De Geomanteia Recap, and a Huge Thank You

As I mentioned last time, I completed the small little journey I set out on about five months ago to describe each of the geomantic figures and a bit about geomantic technique on my blog at the rate of one post per week.  It’s been a fantastic trip, and I hope you guys got a lot out of it; it encouraged me to dig through my old notes and meditations on the subject, as well as having spurred me to do more original geomantic research.  Since some people like things being made easy for them, I present to you a list of all the De Geomanteia posts I made, separated out into the posts on technique and the figures.

The posts on geomantic technique:

  1. On the Via Puncti and its variations in the shield chart
  2. On perfection, aspect, favorability, and affirmation
  3. On determining time and timeframes with geomancy
  4. On using geomancy and the figures in magic and ritual

The posts on the geomantic figures (not in chronological order):

  1. Populus
  2. Via
  3. Albus
  4. Coniunctio
  5. Puella
  6. Amissio
  7. Fortuna Maior
  8. Fortuna Minor
  9. Puer
  10. Rubeus
  11. Acquisitio
  12. Laetitia
  13. Tristitia
  14. Carcer
  15. Caput Draconis
  16. Cauda Draconis

Feel free to share this or any of the other posts in the De Geomanteia series.  This certainly won’t be the end of geomancy posts here at the Digital Ambler, that’s for sure, so keep an eye out for more meditations on the figures and technique in the future.

Also, I wanted to thank all my readers for making this an awesome week.  On Tuesday, the Digital Ambler crossed the 100,000 hit mark, which is a fantastic milestone.  It’s a nontrivial thing, too, since the blog has only been online for less than two years!  Between Facebook, Twitter, and other people’s blogs and sites, I’ve been getting lots of traffic in ways I wouldn’t’ve imagined a year or so ago (like from Bungie gaming forums or discussions of grimoires I’ve only dreamed of working with).  You guys are awesome for having helped me out and been with me on this fantastic Hermetic journey, and I see no signs of it stopping anywhere soon.  Keep reading, dear readers, and I hope you enjoy the future with me.

Happy geomancing and happy ambling, you guys!

De Geomanteia: Geomantic Magic (let this spell last forever)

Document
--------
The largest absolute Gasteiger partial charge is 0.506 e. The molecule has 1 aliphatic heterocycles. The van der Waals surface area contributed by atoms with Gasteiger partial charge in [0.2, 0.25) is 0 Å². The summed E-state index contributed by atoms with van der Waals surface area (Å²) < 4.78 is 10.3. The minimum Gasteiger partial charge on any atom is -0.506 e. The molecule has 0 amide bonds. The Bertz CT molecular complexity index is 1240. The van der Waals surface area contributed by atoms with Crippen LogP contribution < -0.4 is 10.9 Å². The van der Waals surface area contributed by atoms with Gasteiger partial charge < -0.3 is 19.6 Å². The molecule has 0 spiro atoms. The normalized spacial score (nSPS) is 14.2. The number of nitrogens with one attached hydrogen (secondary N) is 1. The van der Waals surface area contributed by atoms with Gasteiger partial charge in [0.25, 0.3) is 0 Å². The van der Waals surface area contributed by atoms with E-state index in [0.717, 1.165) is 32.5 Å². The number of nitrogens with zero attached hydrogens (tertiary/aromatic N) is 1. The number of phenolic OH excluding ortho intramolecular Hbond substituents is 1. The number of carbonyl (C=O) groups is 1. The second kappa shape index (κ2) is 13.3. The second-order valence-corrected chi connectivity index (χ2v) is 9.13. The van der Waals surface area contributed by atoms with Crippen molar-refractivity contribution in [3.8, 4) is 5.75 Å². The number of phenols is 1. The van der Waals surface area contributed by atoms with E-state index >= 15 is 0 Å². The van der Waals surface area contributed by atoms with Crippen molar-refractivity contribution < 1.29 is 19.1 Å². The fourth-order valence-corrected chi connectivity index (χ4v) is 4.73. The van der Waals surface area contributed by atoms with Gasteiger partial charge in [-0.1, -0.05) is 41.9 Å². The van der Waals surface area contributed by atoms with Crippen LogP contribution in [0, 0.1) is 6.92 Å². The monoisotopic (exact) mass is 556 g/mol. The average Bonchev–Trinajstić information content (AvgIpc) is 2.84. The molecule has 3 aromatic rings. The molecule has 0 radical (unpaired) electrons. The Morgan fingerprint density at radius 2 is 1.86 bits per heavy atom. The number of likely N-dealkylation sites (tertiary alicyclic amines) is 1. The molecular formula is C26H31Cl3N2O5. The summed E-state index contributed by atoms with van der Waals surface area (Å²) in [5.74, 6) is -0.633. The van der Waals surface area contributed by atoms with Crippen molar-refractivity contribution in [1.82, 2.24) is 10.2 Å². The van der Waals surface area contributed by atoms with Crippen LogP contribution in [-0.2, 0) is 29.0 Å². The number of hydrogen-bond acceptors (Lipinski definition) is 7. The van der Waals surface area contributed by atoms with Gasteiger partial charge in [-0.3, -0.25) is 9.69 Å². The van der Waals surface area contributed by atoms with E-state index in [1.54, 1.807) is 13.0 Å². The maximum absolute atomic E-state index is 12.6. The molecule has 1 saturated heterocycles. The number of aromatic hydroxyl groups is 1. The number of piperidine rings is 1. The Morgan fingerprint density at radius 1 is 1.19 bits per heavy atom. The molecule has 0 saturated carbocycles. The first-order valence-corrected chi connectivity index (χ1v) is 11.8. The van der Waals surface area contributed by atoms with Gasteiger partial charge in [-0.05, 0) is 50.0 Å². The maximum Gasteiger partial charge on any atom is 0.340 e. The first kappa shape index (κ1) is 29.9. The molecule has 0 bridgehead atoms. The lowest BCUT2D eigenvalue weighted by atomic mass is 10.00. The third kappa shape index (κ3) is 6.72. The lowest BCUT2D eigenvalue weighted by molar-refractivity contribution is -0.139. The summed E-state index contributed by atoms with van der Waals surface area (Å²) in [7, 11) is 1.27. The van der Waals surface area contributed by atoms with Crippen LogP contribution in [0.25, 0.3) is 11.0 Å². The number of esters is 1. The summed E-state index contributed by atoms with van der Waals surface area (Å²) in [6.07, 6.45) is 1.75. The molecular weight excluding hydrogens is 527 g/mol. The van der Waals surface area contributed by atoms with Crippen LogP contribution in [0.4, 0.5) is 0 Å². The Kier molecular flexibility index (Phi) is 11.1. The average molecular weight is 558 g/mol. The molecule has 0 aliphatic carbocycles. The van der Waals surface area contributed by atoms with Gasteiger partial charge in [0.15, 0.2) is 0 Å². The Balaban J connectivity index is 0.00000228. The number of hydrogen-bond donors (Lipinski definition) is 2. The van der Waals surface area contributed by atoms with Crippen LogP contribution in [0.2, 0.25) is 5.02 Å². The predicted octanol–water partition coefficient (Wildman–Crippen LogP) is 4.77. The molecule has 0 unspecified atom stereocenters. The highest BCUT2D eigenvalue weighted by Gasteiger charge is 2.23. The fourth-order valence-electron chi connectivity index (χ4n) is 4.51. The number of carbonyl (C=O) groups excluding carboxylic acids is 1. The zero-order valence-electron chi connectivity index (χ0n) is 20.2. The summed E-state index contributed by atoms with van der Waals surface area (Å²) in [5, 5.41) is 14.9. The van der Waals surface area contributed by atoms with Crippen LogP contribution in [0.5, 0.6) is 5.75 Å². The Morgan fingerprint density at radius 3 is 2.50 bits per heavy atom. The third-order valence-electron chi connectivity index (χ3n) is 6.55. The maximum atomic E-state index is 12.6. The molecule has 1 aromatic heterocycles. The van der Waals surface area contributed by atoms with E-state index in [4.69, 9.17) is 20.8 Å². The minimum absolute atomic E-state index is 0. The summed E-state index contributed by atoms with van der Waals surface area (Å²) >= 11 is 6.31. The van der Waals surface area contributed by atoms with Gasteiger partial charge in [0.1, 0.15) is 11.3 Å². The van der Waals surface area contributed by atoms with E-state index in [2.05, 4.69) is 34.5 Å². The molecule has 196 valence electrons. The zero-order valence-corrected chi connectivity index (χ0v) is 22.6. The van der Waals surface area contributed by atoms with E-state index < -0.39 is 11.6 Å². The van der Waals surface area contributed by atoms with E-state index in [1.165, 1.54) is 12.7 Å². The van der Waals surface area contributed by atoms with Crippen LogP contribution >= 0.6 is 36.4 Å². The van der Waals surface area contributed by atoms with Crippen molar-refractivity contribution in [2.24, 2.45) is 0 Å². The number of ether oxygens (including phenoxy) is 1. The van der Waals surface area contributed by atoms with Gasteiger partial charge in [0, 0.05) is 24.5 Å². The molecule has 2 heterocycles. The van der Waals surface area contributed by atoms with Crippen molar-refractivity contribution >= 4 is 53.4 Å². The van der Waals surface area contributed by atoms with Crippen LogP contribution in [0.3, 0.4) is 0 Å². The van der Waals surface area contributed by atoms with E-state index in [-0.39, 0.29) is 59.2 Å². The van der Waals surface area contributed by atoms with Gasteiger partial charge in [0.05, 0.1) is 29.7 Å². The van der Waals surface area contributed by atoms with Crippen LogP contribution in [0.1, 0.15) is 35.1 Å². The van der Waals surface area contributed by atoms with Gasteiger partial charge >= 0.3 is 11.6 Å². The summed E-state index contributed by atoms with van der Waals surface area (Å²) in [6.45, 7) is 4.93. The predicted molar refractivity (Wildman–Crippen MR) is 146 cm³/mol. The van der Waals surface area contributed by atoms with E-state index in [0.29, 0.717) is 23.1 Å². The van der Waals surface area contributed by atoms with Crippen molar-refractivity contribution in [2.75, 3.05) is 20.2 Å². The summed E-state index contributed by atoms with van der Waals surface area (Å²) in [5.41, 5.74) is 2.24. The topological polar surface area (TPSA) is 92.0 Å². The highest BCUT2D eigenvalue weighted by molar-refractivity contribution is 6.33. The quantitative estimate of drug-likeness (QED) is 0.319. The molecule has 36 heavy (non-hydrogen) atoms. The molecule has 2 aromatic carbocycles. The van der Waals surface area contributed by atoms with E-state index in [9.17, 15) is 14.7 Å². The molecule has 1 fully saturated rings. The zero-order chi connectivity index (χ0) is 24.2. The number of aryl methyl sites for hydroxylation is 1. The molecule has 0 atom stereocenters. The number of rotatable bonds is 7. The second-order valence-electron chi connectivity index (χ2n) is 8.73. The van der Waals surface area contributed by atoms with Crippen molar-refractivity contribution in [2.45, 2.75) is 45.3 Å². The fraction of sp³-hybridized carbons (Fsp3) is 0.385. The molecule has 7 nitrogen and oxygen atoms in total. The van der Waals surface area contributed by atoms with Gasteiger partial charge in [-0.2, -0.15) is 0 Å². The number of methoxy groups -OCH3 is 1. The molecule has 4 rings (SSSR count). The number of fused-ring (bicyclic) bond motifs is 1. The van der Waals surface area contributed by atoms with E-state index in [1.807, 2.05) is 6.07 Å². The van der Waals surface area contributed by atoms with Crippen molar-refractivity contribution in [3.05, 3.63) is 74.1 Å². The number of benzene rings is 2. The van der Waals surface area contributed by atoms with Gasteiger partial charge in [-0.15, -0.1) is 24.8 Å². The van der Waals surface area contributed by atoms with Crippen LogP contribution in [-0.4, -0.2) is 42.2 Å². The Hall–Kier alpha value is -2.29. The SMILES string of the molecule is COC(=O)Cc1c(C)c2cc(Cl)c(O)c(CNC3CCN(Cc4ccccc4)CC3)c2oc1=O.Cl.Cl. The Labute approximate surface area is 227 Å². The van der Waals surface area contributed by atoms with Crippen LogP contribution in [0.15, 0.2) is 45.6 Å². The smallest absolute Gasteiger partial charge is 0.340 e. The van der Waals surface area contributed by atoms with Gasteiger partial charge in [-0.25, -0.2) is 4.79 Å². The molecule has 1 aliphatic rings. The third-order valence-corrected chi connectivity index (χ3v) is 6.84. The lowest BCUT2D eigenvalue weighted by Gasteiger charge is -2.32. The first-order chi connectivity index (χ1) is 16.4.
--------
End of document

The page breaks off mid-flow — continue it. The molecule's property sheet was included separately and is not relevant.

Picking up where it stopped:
Since one of my most favorite topics in occultism and magic is divination, specifically the divinatory art of geomancy, why not talk about that? I know a lot about it, and not many do, so let’s go with it. If nothing else, you’ll come away slightly more educated, and I’ll come away with something looking like productivity. With that in mind, let’s continue this little series of posts on geomancy, “De Geomanteia” (On Geomancy). This (last and final) week, let’s talk about technique instead of figures. Specifically, let’s talk about how to apply geomancy and geomantic figures to magic.

Yes, dear reader, magic. That fabulous art and science of causing a change in conformity with will, the thing I talk about near non-stop on this blog.  This (yet again) lengthy post on geomantic technique will review just a few of the ways one might apply geomancy to magic, since the sky is literally the limit here (at least in terms of celestial spheres).  So get a drink and a snack, put on your robe and wizard hat, and let’s begin.

Just as the planets in astrology can lend themselves to either divination or magic, so too can geomancy by incorporating the figures and their associations in magical ritual, talisman creation, and the like.  Keep in mind that a geomantic figure is nothing more than a collection of elemental forces, where each of the four elements is either active or passive, present or missing, on or off. In one sense, each geomantic figure can be seen as an alchemical formula that reveals a particular state of the cosmos.  Further, by figuring out the ruling element of the mixture, we can divine the overall elemental nature of a certain combination of elements. For instance, Coniunctio (air and water active), with its fluidity in emotional response and mental communication, lends itself very well to the element whose primary nature is wet: Air.

In addition to their elemental formulae and overall correspondences, the geomantic figures are also associated with the planets and signs of the zodiac.  Through these, they’re tied into the ancient and well-known field of planetary magic, which can incorporate the geomantic figures as well into their rituals.  For instance, when I want to work with the darker, more destructive side of Mars, I’d probably pick Rubeus or Cauda Draconis; for wealth magic, I’d go with jovial Acquisitio.  This also ties the geomantic figures into the planetary sephiroth in Qabbalah, which is an extensive set of systems in its own right.  For instance, Coniunctio is associated with Virgo and Mercury, and through those the sephirah Hod, the number 8, the color orange, and the like.  If you’ve forgotten what those are, review the other De Geomanteia posts on the figures for their elemental, planetary, zodiacal, and qabbalistic associations, the paragraph on the “technical details” of the figures near the start and the last paragraph that describes their divinatory and magical interpretations.